There’s a new wind blowing in France—or is that a storm kicking up?Guesthouses—maisons d’hôtes—are in a delirious state of revolution.
In the old model, the kids went off to university, their rooms (minus the Johnny Hallyday posters) were done up with a wing, a prayer, a staple gun, a bolt of Napoleonic toile de Jouy (purchased on a special trip to Paris at the Marché St.-Pierre discount fabric market), and that was that. Maybe the radiators worked, maybe they didn’t. The towels were leftovers, thin and sandpapery. The croissants had freezer burn. If you were a chatelain, you accepted paying guests as a way of paying for repairs of the family tapestry (Brussels)—or, more urgently, the roof.
In a dramatic reversal, the 2007 model is conceived—designed—as a maison d’hôtes; clumsy retrofitting is finished. And because owners are serious about getting a return on their investment, their MO is more professional. The best new maisons d’hôtes are also tiny, with as few as two guest rooms: You feel like you own the place.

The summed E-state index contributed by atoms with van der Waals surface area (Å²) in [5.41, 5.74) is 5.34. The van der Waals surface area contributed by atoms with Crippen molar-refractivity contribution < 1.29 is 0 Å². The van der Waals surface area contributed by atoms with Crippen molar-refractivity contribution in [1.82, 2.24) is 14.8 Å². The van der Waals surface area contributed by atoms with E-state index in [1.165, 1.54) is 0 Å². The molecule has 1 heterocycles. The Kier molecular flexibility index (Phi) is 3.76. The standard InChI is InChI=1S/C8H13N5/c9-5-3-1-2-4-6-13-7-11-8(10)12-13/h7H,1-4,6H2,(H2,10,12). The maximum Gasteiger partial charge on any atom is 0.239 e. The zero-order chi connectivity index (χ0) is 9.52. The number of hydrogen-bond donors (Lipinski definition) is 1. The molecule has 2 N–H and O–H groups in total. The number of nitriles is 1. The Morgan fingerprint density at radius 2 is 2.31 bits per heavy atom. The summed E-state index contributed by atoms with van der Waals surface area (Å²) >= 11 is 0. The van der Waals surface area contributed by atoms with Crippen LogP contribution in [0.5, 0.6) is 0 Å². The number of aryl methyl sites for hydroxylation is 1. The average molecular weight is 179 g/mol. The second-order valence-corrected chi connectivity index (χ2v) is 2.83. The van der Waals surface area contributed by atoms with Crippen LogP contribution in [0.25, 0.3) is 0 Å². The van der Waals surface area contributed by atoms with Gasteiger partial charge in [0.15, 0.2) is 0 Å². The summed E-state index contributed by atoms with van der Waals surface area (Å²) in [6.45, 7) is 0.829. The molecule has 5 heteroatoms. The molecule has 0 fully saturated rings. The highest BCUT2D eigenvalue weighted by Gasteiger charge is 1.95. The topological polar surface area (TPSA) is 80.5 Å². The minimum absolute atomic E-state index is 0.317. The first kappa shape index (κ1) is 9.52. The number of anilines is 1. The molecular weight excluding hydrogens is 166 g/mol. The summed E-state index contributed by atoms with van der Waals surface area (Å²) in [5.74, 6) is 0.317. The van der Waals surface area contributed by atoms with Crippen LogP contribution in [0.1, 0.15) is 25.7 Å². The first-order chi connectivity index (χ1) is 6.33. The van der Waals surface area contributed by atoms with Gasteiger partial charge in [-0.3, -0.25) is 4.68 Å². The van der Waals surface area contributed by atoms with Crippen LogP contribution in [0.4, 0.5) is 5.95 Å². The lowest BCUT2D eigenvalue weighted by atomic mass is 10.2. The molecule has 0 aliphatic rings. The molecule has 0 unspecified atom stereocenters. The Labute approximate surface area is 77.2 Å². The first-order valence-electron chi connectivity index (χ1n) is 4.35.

But perhaps nothing has changed so much as the look, which has progressed from quaint and nostalgic to exotic and transporting. The map says Provence, but one maison d’hôtes can’t seem to make up its mind if it’s in Morocco, India, or New Mexico. Mont Ste.-Victoire is the unlikely site of an Asian fantasy, lit with washi-paper Noguchi lanterns. In the Dordogne, a vernacular farmhouse goes head-to-head with two lean-and-mean, 21st-century pavilions. Furnished with modern classics by Le Corbusier and Mies van der Rohe, a medieval castle lifts its defensive bulk above the Ardèche River.
Luxurious double-faced wool-and-alpaca throws, L’Occitane amenities, and Olivier Desforges bath sheets will have you pinching yourself. Have maisons d’hôtes really come to this?They have. No, Fifi, we’re not in Clermont-Ferrand anymore.
L’Ange et L’Éléphant, Maussane-les-Alpilles, Provence
"Let’s get this party started!"
This being France, what the person at the next table actually said to me was, "Allez les enfants, la fête commence main-te-NANT!"
Historically, provincial maisons d’hôtes are a lot of things—deliciously louche, impossibly cute, poignantly decrepit—but rarely are they scene-y. L’Ange et L’Éléphant is the almost freakish, salutary exception, an all-in-one inn, restaurant, café, tea salon, and boutique. You might also call it a hangout, one that answers the ancient national need to be depaysé, or lifted away, by a mood, an atmosphere, an ambience—but without having to get on a plane.